Make sure you visit all colleges you plan on attending. Find one that offers many major and career paths, since you'll probably end up chaning it a few times once you start school. Also, go somewhere far from home; it'll help make you independent faster and make you work harder and learn responsibility. It also better prepares you for life when you thrown into the big world. STUDY ABROAD!! Make friends, and the best way to do that is by being involved in as many things on campus as possible. Don't be afraid to step out of you comfort zone. Work comes first, play later.


The only way you will ever find the right college is to spend time with the students of that campus. First order of business would be to go on a tour of the campus with your parents. A tour gives you and your parents the ability to ask questions about campus activities, classes, campus dining, teachers and anything else that comes up along the way. Second order of business would be for the student to plan a weekend stay at the campus. Contact the campus and tell them what you are interested in and they can set up a weekend stay with a student who is involved in that extra-curricular activity. The best way to make the most of your college experience would be to "GET INVOLVED!" You will be able to build a resume with volunteer work and leadership experience much easier if you become involved in college. Not only will you build valuable skills for after college you will make life-long friends along the way.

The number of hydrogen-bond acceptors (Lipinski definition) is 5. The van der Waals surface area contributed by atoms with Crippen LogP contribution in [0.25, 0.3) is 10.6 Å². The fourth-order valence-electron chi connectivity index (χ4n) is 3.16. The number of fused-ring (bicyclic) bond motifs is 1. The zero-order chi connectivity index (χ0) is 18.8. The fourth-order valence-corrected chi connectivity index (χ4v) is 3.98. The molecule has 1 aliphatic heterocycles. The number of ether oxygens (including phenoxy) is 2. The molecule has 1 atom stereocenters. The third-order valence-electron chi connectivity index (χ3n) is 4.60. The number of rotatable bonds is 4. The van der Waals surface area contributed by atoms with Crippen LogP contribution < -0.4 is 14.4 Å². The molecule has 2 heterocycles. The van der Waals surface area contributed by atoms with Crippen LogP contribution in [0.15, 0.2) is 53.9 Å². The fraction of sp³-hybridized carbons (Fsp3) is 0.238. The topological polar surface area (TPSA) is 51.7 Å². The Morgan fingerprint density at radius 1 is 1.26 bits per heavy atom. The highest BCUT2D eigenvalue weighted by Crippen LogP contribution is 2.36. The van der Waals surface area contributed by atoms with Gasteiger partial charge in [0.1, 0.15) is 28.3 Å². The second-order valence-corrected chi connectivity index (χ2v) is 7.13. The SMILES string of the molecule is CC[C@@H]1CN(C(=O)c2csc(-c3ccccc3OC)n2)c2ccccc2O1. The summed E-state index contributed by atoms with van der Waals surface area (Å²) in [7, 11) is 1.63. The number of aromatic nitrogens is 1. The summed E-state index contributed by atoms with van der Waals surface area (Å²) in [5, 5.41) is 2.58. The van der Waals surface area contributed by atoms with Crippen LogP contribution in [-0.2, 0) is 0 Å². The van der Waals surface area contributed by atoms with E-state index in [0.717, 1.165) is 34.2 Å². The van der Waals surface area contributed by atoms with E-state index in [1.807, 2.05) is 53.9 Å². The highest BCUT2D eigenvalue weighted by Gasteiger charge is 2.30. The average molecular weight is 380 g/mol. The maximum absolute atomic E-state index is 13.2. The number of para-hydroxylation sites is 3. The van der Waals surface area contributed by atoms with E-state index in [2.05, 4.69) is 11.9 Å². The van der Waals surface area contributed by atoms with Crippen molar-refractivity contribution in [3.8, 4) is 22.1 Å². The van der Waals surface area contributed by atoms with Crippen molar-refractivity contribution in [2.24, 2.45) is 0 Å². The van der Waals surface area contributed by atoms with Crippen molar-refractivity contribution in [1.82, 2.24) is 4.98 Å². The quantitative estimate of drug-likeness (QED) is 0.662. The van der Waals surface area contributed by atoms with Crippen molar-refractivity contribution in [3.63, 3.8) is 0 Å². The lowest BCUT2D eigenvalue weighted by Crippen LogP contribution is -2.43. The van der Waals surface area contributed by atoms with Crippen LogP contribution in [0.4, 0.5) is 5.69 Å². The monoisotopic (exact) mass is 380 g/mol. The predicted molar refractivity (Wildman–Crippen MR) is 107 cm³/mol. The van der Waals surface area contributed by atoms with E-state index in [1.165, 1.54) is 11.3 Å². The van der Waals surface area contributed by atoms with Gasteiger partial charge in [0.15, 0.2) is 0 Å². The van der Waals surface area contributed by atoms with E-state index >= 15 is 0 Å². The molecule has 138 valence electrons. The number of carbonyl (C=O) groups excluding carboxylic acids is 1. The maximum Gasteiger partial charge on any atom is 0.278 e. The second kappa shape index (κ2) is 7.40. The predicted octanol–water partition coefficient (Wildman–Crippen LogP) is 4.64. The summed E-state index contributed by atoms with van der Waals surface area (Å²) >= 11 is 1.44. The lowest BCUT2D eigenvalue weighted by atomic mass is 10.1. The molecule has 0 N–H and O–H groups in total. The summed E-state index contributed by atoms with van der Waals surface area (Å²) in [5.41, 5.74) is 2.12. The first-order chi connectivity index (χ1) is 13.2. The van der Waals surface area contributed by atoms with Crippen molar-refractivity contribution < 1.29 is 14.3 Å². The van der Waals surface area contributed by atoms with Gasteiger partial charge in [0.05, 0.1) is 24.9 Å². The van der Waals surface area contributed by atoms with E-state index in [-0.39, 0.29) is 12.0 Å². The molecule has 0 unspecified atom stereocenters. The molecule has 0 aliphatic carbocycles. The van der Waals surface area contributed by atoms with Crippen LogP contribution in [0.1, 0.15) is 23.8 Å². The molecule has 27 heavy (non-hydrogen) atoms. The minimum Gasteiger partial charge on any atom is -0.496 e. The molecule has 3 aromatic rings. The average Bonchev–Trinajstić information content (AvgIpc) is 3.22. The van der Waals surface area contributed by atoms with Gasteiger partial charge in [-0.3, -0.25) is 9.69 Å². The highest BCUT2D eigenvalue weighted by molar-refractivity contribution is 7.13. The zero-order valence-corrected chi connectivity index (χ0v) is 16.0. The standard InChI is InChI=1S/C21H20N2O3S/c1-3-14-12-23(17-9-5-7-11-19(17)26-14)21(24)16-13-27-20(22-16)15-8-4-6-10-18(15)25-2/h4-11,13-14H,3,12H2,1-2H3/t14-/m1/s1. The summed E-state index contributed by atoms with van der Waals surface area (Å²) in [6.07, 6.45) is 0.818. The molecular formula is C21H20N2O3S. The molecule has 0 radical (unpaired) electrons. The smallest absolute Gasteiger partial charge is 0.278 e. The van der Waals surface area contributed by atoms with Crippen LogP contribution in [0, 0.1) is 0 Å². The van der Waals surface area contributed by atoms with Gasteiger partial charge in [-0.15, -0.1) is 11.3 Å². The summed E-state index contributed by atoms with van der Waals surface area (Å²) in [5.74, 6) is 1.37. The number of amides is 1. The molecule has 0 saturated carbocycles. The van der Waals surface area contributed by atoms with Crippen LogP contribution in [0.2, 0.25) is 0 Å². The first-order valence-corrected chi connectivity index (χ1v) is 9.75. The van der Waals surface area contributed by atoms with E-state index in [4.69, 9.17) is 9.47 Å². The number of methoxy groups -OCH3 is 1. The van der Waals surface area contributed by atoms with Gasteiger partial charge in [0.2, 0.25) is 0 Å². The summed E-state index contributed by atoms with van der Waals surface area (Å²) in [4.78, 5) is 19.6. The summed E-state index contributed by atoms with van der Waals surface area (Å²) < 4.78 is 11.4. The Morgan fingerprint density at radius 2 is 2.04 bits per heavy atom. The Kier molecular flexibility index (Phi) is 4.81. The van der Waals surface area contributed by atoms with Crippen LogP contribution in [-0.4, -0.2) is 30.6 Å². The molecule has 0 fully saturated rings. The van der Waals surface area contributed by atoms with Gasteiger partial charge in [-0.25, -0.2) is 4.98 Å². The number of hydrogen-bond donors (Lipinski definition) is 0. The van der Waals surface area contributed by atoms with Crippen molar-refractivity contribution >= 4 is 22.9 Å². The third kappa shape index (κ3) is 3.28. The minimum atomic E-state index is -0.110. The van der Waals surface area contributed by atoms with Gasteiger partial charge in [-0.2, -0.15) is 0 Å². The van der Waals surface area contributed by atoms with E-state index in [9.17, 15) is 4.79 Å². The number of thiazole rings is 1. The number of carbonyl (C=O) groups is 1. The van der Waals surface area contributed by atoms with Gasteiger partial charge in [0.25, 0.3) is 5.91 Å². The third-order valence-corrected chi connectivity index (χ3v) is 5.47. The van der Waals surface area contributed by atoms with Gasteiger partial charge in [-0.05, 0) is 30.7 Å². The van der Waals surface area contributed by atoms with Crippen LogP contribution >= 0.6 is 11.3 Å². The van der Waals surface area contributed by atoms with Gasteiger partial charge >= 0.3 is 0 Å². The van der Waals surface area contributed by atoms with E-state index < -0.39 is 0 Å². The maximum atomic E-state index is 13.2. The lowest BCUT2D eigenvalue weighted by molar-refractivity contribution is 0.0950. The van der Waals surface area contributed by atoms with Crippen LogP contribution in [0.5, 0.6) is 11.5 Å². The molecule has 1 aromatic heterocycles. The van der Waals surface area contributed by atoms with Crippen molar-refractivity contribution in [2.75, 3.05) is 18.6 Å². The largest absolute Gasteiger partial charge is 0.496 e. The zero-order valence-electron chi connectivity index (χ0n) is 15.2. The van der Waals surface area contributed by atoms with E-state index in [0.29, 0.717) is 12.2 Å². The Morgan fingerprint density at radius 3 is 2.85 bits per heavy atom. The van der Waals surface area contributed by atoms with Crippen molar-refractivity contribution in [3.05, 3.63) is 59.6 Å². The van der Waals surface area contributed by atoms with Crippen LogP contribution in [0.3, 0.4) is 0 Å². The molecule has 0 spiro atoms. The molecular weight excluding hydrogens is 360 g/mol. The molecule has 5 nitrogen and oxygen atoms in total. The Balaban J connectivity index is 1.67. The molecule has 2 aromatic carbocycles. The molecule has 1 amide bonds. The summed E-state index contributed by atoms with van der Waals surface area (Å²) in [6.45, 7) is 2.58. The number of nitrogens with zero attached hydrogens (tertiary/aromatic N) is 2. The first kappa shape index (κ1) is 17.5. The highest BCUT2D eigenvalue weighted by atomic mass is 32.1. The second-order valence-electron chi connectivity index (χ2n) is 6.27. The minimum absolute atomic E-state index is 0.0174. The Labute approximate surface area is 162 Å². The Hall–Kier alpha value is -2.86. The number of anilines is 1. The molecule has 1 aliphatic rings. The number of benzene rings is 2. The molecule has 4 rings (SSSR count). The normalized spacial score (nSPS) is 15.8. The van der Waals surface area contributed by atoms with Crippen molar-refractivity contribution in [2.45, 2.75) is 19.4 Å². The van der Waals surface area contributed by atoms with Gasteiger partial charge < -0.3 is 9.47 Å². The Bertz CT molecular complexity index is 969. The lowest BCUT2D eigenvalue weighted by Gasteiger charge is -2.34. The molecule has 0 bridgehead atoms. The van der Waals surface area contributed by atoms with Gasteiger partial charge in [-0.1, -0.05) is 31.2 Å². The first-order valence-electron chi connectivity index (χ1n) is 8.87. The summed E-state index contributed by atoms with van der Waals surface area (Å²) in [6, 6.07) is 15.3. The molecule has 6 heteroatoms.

The best advice I can give when applying to colleges and trying to find the perfect fit is to definitely visit and try to stay overnight. College visits, sitting in on classes, and tours are all very helpful, informational, and important; however, you can really get the "college experience" of that school if spend the night. By spending the night, you are able to see how people really act around the campus when all eyes are not on them. You get to experience dorm life, the every day dining experience, and really get to know the students on campus. Moving away from home is a big change and new experience, so choose a college that not only fits you academically, but will make you feel home away from home, which is important and valuable. Not everyone gets the perfect college fit, but if you can get the true feel and experience of the school, you will know whether or not the college or university is right for you.